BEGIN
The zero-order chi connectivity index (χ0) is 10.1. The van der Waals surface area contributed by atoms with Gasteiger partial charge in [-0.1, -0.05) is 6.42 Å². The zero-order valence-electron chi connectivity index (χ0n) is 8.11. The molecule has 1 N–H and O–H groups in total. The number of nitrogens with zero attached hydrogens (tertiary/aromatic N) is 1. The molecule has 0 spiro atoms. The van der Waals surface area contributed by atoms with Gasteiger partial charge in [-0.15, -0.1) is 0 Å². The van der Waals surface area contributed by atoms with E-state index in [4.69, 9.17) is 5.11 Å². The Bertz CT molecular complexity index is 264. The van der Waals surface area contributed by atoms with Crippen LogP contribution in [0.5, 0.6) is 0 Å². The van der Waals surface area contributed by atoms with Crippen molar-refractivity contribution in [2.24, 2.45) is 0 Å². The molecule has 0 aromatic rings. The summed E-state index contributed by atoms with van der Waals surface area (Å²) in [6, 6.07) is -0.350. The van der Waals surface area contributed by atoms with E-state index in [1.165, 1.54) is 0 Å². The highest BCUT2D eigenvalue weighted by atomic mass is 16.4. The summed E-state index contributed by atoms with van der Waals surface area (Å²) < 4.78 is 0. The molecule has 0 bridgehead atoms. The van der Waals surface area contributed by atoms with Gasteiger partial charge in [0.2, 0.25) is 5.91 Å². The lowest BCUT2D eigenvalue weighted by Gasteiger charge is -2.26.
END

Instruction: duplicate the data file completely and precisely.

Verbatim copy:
The zero-order chi connectivity index (χ0) is 10.1. The van der Waals surface area contributed by atoms with Gasteiger partial charge in [-0.1, -0.05) is 6.42 Å². The zero-order valence-electron chi connectivity index (χ0n) is 8.11. The molecule has 1 N–H and O–H groups in total. The number of nitrogens with zero attached hydrogens (tertiary/aromatic N) is 1. The molecule has 0 spiro atoms. The van der Waals surface area contributed by atoms with Gasteiger partial charge in [-0.15, -0.1) is 0 Å². The van der Waals surface area contributed by atoms with E-state index in [4.69, 9.17) is 5.11 Å². The Bertz CT molecular complexity index is 264. The van der Waals surface area contributed by atoms with Crippen LogP contribution in [0.5, 0.6) is 0 Å². The van der Waals surface area contributed by atoms with Crippen molar-refractivity contribution in [2.24, 2.45) is 0 Å². The molecule has 0 aromatic rings. The summed E-state index contributed by atoms with van der Waals surface area (Å²) in [6, 6.07) is -0.350. The van der Waals surface area contributed by atoms with E-state index in [1.165, 1.54) is 0 Å². The highest BCUT2D eigenvalue weighted by atomic mass is 16.4. The summed E-state index contributed by atoms with van der Waals surface area (Å²) < 4.78 is 0. The molecule has 0 bridgehead atoms. The van der Waals surface area contributed by atoms with Gasteiger partial charge in [0.2, 0.25) is 5.91 Å². The lowest BCUT2D eigenvalue weighted by Gasteiger charge is -2.26.